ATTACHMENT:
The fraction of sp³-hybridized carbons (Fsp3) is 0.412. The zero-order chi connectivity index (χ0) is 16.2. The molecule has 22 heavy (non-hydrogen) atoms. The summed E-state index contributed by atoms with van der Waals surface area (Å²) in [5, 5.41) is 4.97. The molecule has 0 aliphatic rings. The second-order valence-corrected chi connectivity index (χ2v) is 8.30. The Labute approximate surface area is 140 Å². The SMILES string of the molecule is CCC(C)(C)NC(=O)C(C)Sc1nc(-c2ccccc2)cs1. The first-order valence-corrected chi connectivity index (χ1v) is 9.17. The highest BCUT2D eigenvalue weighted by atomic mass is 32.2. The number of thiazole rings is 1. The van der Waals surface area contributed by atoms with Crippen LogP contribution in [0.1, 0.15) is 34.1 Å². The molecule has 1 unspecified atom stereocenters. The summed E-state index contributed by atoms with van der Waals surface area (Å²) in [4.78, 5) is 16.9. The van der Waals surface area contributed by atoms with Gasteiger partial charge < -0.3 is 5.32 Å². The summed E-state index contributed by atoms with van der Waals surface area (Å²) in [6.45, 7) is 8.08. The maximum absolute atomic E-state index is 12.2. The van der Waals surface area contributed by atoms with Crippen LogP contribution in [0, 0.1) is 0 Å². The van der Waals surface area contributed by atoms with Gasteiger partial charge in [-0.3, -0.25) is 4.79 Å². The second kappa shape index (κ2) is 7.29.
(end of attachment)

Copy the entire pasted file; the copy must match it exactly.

The fraction of sp³-hybridized carbons (Fsp3) is 0.412. The zero-order chi connectivity index (χ0) is 16.2. The molecule has 22 heavy (non-hydrogen) atoms. The summed E-state index contributed by atoms with van der Waals surface area (Å²) in [5, 5.41) is 4.97. The molecule has 0 aliphatic rings. The second-order valence-corrected chi connectivity index (χ2v) is 8.30. The Labute approximate surface area is 140 Å². The SMILES string of the molecule is CCC(C)(C)NC(=O)C(C)Sc1nc(-c2ccccc2)cs1. The first-order valence-corrected chi connectivity index (χ1v) is 9.17. The highest BCUT2D eigenvalue weighted by atomic mass is 32.2. The number of thiazole rings is 1. The van der Waals surface area contributed by atoms with Crippen LogP contribution in [0.1, 0.15) is 34.1 Å². The molecule has 1 unspecified atom stereocenters. The summed E-state index contributed by atoms with van der Waals surface area (Å²) in [4.78, 5) is 16.9. The van der Waals surface area contributed by atoms with Gasteiger partial charge < -0.3 is 5.32 Å². The summed E-state index contributed by atoms with van der Waals surface area (Å²) in [6.45, 7) is 8.08. The maximum absolute atomic E-state index is 12.2. The van der Waals surface area contributed by atoms with Crippen LogP contribution in [0, 0.1) is 0 Å². The van der Waals surface area contributed by atoms with Gasteiger partial charge in [-0.3, -0.25) is 4.79 Å². The second kappa shape index (κ2) is 7.29.